What It’s Really Like To Be an Olympian
August 02, 2012
Four years ago in Beijing, James Williams won a silver medal as a member of the United States’ Men’s Sabre team (sabre has quick slashing; what you probably picture as fencing more closely resembles the ripostes of épée and foil). This year in London, Williams additionally qualified for Men’s Individual, losing in the Round of 32 Saturday morning. Tomorrow, starting so-early-it-won’t-even-be-bright with a draw against top-seeded Russia, the Men’s Team competes.
A New Metro Map
May 10, 2010
Do you live in the “Rust Belt” or the “Sun Belt?” Are you a West Coaster, an East Coaster, or a resident of “flyover country?” Perhaps you’re a proud New Englander, Midwesterner, or Texan. More to the point, does any of that matter? (For the full-size map click here) Maybe not as much as you think. Our new report, the State of Metropolitan America, surveys the demographic landscape of the nation’s 100 largest metropolitan areas over the 2000s. It finds that who metropolitan areas are is in many ways more important than where they are. In fact, my Brookings colleagues and I identify seven categ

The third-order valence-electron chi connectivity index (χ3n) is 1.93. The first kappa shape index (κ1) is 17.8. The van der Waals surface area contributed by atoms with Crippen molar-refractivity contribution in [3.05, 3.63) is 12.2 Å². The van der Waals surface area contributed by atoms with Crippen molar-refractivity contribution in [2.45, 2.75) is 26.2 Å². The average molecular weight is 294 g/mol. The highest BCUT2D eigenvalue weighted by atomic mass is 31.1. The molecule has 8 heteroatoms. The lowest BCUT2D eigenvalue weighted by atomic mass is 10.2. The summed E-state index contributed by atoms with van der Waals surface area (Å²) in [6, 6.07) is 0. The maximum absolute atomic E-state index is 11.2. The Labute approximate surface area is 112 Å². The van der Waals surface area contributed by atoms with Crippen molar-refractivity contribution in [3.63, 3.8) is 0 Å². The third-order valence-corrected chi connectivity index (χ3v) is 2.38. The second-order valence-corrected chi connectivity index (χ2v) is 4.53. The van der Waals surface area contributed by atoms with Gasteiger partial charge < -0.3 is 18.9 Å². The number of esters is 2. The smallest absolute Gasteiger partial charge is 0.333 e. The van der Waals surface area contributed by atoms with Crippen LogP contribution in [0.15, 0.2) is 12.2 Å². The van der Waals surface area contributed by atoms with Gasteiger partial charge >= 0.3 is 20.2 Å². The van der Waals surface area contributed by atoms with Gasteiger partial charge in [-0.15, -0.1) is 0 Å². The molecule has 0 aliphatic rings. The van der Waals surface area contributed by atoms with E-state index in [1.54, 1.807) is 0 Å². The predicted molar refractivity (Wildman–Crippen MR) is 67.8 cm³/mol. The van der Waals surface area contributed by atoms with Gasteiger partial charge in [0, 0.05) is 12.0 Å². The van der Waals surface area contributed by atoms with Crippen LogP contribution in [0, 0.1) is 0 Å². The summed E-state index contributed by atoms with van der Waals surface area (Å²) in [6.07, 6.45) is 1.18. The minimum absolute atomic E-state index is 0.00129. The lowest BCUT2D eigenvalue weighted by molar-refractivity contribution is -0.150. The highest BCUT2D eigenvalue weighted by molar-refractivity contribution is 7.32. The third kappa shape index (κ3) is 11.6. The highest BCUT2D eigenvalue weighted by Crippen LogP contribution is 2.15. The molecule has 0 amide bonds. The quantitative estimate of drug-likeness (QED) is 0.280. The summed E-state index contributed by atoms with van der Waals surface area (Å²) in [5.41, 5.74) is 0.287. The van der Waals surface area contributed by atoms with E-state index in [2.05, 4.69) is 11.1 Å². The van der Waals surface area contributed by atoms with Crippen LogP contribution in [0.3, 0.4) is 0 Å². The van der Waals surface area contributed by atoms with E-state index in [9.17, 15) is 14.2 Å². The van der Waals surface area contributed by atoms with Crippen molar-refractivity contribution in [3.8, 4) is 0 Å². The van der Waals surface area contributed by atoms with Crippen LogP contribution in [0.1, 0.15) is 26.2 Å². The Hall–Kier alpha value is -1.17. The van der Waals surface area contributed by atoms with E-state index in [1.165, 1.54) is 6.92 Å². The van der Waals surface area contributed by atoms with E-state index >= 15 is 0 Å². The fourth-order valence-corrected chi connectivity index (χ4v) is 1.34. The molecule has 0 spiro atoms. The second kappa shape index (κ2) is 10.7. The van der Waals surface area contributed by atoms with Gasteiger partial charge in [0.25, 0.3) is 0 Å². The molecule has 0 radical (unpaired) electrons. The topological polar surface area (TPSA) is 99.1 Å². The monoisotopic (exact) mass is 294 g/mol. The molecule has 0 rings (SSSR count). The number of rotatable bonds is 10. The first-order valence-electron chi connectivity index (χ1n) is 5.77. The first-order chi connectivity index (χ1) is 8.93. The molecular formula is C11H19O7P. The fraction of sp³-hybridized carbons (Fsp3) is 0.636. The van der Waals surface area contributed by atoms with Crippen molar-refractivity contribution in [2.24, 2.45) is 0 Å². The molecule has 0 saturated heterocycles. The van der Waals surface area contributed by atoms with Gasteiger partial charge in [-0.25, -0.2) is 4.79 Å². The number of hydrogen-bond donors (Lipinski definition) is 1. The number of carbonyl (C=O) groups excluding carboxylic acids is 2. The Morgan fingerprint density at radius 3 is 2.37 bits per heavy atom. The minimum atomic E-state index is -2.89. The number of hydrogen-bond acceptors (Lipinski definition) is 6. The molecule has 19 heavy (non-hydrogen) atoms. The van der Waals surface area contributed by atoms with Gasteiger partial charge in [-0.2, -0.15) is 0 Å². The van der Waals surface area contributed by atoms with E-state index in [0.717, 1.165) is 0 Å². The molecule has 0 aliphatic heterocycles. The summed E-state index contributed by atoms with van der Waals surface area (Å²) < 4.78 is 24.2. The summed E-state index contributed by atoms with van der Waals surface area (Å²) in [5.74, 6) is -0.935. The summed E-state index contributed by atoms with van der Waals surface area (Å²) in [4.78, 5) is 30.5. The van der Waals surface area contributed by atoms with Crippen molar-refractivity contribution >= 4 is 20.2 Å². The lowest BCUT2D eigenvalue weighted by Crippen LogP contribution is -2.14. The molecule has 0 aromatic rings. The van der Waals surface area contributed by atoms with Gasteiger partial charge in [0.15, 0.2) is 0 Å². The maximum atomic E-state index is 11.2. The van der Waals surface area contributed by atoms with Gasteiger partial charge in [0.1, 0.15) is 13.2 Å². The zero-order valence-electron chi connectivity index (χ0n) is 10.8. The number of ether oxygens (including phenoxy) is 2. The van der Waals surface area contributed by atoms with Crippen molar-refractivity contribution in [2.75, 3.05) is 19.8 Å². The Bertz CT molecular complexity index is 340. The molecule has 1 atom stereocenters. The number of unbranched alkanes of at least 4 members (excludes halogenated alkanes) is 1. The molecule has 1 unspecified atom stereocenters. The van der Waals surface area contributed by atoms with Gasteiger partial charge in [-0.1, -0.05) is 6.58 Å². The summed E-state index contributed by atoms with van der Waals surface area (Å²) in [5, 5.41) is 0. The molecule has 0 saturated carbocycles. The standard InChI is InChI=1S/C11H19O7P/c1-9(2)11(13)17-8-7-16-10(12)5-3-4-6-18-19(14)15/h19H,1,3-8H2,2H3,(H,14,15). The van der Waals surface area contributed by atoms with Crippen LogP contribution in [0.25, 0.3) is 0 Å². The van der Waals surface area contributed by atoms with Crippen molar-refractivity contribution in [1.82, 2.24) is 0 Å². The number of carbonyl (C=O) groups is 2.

The Mountain-Region Growth Machine: Has It Broken Down?
March 18, 2010
Has the great Mountain region growth machine broken down?
College Education: Metros’ Anti-Recession Vaccine?
December 30, 2009
Are regional college education rates a stay against metro unemployment in bad times?
Mapping the Mountain Recovery
December 16, 2009
In a nice phrase, the western writer Wallace Stegner called the Mountain West the “native home of hope.” However, for a while now at least parts of the region are also going to need another virtue as well: patience.